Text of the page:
Lack of technological infrastructure and resources are other challenges to educational access and entrepreneurship in Mozambique. Frederico is using technology to help young unemployed Mozambicans access the job opportunities through their phones.
Where gaps and challenges exist, young people in Mozambique are stepping up to empowering each other and themselves. Marlene de Souza found that young people were unable to communicate and translate their knowledge into action in the workplace. She started a company which offers training to university students on skills such as how to successfully enter the job market and how to communicate with “attitude,” so that these students can bridge the gap between the academic and labor market.
Diogo Lucas started a business to help SMEs access finance and gave them the tools to mature into sustainable businesses. According to Diogo, this is something SMEs really need: “There are opportunities for small businesses but they’re not developing because there is not enough support, there’s not enough money. Bank finance is hard to come by with all these challenges. When I was travelling across the country I realized that it’s not because they have bad businesses. It’s because people don’t have the skills or the ability to access capital that can help them grow and develop.”
Sázia Souza runs a company which offers tech solutions to companies and private individuals. Twice a month, she and her team trains children on how to use computers. When asked about her passion for technology and education, Sázia said: “Mozambique has a problem when it comes to using technology. People are not prepared for the future. Technology is growing too fast. When you go to some schools, they don’t even have computer lessons. Even the teachers don’t know how to use the computers.”
Youth entrepreneurs in Mozambique are working to carve a bright future for themselves. They are working together and with other young people to support skills development while growing a culture of entrepreneurship. To help them on this path, it is important to understand the Mozambican context as well as the lived experiences of rural and urban young Mozambicans in order to empower them for success. The Road to Nairobi team spoke to youth entrepreneurs and asked them what changes they would like to see to support youth entrepreneurship in Mozambique:
Lineu: More young people need to have the courage to start for themselves. I started with nothing and almost 100% of the people didn’t believe in me.
Claudio: When you register a business, you are sent from one place to another. The process will be better when everything is in one place. It should take less time and require fewer documents.
Wilton: Government must create conditions for young entrepreneurs to develop businesses. Especially fiscal policy because currently, police doesn’t differentiate between being a young entrepreneur or an old entrepreneur.
Sides: We need more incubators with people who have been trained to support youth entrepreneurs.
Authors: Samantha Ndiwalana (Project Manager of the Building Bridges Foundation) and Annemarelle van Schayik (Research Manager of the Building Bridges Foundation).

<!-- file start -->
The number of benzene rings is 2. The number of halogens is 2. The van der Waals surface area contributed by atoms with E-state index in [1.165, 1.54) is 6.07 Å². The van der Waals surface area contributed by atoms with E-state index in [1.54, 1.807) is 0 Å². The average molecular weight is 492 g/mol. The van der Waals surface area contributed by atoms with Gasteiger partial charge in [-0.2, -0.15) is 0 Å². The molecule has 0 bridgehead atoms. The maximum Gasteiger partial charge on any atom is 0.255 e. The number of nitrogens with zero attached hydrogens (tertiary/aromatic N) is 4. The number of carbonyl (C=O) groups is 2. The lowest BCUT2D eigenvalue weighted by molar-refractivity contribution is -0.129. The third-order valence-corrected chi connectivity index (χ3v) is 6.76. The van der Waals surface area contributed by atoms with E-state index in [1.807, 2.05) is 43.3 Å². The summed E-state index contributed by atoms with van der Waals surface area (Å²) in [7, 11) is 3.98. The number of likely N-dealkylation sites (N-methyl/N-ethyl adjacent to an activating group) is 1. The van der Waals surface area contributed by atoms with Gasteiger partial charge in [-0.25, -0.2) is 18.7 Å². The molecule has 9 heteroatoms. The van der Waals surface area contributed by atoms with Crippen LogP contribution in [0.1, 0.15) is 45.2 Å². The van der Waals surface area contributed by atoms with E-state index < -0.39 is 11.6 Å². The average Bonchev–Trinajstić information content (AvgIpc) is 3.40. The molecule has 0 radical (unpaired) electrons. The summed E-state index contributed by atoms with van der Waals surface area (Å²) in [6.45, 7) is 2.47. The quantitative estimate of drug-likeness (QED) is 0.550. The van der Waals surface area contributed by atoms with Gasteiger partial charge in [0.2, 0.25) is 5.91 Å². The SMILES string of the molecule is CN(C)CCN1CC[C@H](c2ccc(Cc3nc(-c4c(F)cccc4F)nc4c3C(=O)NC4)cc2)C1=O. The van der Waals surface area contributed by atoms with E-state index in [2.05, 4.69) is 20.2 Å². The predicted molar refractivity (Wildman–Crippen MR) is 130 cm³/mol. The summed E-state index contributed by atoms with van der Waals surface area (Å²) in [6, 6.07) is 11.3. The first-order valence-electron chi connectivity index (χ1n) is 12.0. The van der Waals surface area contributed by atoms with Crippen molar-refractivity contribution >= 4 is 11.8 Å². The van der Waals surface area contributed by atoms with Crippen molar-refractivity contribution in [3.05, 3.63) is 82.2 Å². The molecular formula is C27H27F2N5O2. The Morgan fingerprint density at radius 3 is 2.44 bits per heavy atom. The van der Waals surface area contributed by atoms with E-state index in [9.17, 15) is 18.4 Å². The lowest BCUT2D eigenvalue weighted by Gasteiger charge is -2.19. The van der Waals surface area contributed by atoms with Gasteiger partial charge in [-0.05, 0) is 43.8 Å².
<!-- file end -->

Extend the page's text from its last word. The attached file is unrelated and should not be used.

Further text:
Since its launch on the 18th of July, the SDGs: A People-powered Agenda – Leave No One Behind exhibition at the United Nations Headquarters has drawn excited crowds of visitors and high-level delegations from around the world.
H.E. Erna Solberg, Prime Minister of Norway, visits the SDGs exhibition
During the High-level Political Forum on Sustainable Development (HLPF), H.E. Erna Solberg, Prime Minister of Norway and co-chair of the United Nations Secretary-General’s SDG Advocacy Group, was one of the first to visit the exhibition together with the Permanent Representative of Norway to the United Nations, Ambassador Geir O. Pedersen. Both expressed their commitment to making the Sustainable Development Goals (SDGs) a reality for all on the exhibitions large size blackboard. H.E. Erna Solberg wrote that she will continue to advocate for “Quality Education for All”, while H.E. Geir O. Pedersen committed to “Take Action against Inequality”.
H.E. Geir O. Pedersen, Permanent Representative of Norway to the UN, writing his commitment to the SDGs on exhibition blackboard
The HLPF is central platform of the United Nations for the follow-up and review of the Agenda 2030 for Sustainable Development and the Sustainable Development Goals. It provided political leadership, guidance and recommendations on the 2030 Agenda’s implementation and follow-up; keep track of progress of the SDGs; spur coherent policies informed by evidence, science and country experiences; as well as addressing new and emerging issues. In addition to visiting the SDGs exhibition, H.E. Erna Solberg delivered the opening key-note speech at the start of the Ministerial Segment of the HLPF on 18 July and presented Norway’s voluntary national reviews on its progress of delivering the Sustainable Development Goals on the 19th.
JCI members at the exhibition’s selfie station
Taking up the United Nations Secretary-General Ban Ki-moon’s challenge that “youth should be given a chance to take an active part in the decision-making of local, national and global levels,” members of Junior Chamber International’s (JCI) visited the SDGs exhibition during the JCI Annual Global Partnership Summit. Held July 25 to 28 in New York City, the summit offered international leaders and JCI members the chance to visit the exhibition and experience its interactive selfie stations, take surveysand engage with the important challenges and opportunities that the SDGs present to youth globally.